And we can be sure that all users will get the messages in the same order!
And if we just want to use the fairly standard
fork api of threads, Haskell has that too.
All of these solutions and much more are covered in the excellent book Parallel and Concurrent Programming in Haskell by Simon Marlow.
Haskell has a lot of libraries for composing functions that process data in a streaming fashion. From the streamly readme:
"Streams can be generated, merged, chained, mapped, zipped, and consumed concurrently – enabling a high level, declarative yet concurrent composition of programs."
Data flow programming seems like a good fit for functional programming to me. And the Haskell ecosystem has many solutions for this problem.
Command-line Programs and Scripting
Together with good streaming and concurrency support, writing command-line programs and scripts in Haskell can actually be fun.
Here are a few useful libraries to use for common cli needs.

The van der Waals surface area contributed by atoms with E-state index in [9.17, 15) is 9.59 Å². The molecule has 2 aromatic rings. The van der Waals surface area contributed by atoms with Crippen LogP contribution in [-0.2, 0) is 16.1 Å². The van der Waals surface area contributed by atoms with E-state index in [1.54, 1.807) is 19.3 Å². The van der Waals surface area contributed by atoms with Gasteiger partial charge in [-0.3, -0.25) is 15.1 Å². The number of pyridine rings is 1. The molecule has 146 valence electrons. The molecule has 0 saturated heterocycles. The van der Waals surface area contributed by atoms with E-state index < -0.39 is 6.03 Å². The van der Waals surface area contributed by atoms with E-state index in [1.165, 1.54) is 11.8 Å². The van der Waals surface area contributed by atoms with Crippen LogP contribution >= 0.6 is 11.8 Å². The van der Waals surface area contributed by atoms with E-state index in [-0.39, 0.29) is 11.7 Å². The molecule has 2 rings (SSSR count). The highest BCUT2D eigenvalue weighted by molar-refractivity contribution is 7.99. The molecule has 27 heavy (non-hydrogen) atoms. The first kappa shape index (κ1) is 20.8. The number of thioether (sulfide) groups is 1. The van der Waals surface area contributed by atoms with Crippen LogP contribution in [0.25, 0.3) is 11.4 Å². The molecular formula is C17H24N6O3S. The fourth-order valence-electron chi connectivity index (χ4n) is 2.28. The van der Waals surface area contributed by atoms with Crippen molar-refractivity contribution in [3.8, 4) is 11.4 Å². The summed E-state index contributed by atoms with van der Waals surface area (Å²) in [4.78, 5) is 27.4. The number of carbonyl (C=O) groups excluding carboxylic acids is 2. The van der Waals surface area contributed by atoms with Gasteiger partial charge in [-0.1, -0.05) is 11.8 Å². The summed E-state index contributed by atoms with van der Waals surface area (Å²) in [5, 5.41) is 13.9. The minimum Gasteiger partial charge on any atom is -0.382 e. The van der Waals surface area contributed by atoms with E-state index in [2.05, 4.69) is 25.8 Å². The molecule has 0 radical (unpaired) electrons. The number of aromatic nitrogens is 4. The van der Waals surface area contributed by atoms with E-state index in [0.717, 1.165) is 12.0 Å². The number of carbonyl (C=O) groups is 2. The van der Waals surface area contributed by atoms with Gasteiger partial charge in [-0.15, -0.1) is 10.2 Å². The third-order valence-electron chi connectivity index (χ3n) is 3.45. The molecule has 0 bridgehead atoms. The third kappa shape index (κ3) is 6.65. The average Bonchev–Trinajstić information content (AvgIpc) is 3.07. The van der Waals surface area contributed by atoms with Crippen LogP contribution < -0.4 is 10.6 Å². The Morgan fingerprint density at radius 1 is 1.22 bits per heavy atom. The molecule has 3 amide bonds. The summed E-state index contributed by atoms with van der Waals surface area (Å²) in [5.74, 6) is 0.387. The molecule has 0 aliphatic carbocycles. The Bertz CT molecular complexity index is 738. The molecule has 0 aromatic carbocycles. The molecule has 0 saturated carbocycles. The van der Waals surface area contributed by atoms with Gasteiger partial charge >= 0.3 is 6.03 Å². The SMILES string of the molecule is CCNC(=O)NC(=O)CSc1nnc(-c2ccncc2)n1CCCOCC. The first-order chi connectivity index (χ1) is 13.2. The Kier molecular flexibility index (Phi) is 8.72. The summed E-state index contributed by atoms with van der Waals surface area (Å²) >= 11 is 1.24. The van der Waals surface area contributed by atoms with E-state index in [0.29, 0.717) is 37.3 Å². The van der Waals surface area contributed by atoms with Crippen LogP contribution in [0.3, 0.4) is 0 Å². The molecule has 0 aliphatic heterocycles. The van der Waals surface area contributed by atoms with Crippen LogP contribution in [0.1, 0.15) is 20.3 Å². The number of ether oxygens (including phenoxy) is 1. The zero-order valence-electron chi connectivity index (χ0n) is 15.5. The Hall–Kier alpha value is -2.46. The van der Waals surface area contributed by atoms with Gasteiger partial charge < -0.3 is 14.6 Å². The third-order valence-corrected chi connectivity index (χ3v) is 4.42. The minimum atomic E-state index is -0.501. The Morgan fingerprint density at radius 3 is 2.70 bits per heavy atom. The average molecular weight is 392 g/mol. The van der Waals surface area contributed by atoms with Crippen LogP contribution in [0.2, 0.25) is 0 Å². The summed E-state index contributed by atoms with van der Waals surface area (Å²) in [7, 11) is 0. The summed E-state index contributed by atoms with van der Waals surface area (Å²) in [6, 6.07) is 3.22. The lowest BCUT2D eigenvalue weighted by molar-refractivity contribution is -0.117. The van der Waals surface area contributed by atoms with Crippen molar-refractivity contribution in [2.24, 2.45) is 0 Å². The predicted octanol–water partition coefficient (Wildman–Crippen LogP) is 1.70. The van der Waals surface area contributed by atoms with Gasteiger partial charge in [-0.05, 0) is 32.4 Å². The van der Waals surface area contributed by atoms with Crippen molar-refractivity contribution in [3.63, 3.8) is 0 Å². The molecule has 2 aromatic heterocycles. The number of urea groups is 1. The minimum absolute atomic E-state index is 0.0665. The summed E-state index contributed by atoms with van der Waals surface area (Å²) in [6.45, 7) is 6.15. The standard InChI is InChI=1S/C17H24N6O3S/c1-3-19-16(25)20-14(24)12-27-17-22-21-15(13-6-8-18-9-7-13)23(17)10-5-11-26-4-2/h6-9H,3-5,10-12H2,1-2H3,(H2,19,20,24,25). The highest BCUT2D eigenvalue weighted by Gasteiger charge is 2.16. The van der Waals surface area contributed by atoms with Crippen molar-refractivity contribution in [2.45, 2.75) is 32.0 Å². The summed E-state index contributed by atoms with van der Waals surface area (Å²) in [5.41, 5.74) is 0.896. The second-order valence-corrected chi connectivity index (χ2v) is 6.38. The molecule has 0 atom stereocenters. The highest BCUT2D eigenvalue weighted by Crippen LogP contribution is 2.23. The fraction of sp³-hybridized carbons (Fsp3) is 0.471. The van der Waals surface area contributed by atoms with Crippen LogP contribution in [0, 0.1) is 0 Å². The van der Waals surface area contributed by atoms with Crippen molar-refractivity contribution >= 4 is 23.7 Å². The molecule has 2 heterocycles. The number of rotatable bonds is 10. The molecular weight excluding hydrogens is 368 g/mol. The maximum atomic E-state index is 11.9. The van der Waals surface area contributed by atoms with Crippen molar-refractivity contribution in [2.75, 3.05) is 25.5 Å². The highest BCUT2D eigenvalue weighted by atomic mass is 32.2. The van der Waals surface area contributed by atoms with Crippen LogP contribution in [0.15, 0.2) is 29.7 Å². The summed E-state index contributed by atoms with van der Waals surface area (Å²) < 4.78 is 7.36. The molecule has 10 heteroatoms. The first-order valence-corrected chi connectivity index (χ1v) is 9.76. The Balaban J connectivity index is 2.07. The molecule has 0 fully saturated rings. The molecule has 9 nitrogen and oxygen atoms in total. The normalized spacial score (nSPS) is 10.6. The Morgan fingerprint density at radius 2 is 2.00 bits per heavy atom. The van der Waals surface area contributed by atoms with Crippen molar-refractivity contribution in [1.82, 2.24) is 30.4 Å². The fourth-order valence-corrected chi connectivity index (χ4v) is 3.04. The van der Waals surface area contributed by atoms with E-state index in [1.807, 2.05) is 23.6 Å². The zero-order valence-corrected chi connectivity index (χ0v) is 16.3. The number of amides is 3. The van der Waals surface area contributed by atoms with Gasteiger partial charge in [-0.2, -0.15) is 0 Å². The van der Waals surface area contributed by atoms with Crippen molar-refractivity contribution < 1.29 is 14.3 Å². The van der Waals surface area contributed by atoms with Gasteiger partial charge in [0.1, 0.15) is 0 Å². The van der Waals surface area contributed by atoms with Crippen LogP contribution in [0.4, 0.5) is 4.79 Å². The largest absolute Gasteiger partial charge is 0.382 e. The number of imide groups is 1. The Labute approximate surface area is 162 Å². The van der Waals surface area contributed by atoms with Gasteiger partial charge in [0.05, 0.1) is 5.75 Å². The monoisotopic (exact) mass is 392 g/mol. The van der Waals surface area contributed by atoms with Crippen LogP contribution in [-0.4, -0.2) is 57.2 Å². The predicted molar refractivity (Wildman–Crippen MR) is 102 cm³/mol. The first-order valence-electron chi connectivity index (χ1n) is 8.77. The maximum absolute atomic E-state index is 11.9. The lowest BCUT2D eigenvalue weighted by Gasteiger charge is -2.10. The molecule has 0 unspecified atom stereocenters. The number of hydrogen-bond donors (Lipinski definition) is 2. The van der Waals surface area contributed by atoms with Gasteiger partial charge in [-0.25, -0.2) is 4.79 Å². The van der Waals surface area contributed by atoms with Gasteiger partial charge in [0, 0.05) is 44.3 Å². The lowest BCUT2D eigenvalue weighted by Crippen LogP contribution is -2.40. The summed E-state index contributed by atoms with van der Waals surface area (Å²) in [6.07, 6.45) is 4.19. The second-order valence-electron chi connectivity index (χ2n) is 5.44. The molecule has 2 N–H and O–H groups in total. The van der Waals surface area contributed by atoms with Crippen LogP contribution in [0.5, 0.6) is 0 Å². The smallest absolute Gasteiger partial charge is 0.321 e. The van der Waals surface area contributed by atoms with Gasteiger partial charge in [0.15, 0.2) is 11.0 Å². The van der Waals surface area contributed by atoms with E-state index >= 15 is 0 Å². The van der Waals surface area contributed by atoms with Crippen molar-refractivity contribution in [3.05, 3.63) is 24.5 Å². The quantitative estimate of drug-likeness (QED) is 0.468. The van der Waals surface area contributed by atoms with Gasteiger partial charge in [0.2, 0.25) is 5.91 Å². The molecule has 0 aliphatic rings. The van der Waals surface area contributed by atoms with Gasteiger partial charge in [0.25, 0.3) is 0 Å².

For command line arguments parsing, I use optparse-generic and optparse-applicative. I usually reach for optparse-generic for my simple programs because all I have to do is define a few types and I get a nice command line interface automatically. When I need something a bit more complicated, optparse-applicative provides a nice and declarative interface to defining command line arguments parsers.
Running an external process is one function call away:
λ> callProcess "cal"  April 2020 Su Mo Tu We Th Fr Sa 1 2 3 4 5 6 7 8 9 10 11 12 13 14 15 16 17 18 19 20 21 22 23 24 25 26 27 28 29 30
For networking, there are mature libraries you can use. Such as http-client and wreq which are http clients, or you can use network for low-level networking interface. There's a new book discussing how to work with sockets and pipes in Haskell to build a web server named Sockets and Pipes.